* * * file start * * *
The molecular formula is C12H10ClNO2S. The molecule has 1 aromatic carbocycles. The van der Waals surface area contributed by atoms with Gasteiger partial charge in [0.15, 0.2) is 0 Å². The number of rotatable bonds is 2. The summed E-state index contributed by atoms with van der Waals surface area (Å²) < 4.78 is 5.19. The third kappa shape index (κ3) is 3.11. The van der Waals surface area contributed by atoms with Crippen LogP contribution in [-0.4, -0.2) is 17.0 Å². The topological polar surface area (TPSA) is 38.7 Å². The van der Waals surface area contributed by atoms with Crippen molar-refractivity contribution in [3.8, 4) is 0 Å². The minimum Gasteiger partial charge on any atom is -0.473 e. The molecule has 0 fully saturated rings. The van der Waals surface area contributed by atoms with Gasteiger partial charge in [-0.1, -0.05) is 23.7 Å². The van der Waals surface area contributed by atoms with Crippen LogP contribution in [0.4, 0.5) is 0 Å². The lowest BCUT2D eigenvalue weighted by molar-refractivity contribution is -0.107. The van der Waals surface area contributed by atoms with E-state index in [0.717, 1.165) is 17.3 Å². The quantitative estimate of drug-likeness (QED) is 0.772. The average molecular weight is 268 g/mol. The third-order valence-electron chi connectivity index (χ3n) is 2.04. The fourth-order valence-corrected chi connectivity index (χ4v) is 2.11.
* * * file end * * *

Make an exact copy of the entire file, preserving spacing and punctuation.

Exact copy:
The molecular formula is C12H10ClNO2S. The molecule has 1 aromatic carbocycles. The van der Waals surface area contributed by atoms with Gasteiger partial charge in [0.15, 0.2) is 0 Å². The number of rotatable bonds is 2. The summed E-state index contributed by atoms with van der Waals surface area (Å²) < 4.78 is 5.19. The third kappa shape index (κ3) is 3.11. The van der Waals surface area contributed by atoms with Crippen LogP contribution in [-0.4, -0.2) is 17.0 Å². The topological polar surface area (TPSA) is 38.7 Å². The van der Waals surface area contributed by atoms with Crippen molar-refractivity contribution in [3.8, 4) is 0 Å². The minimum Gasteiger partial charge on any atom is -0.473 e. The molecule has 0 fully saturated rings. The van der Waals surface area contributed by atoms with Gasteiger partial charge in [-0.1, -0.05) is 23.7 Å². The van der Waals surface area contributed by atoms with Crippen LogP contribution in [0.4, 0.5) is 0 Å². The lowest BCUT2D eigenvalue weighted by molar-refractivity contribution is -0.107. The van der Waals surface area contributed by atoms with E-state index in [0.717, 1.165) is 17.3 Å². The quantitative estimate of drug-likeness (QED) is 0.772. The average molecular weight is 268 g/mol. The third-order valence-electron chi connectivity index (χ3n) is 2.04. The fourth-order valence-corrected chi connectivity index (χ4v) is 2.11.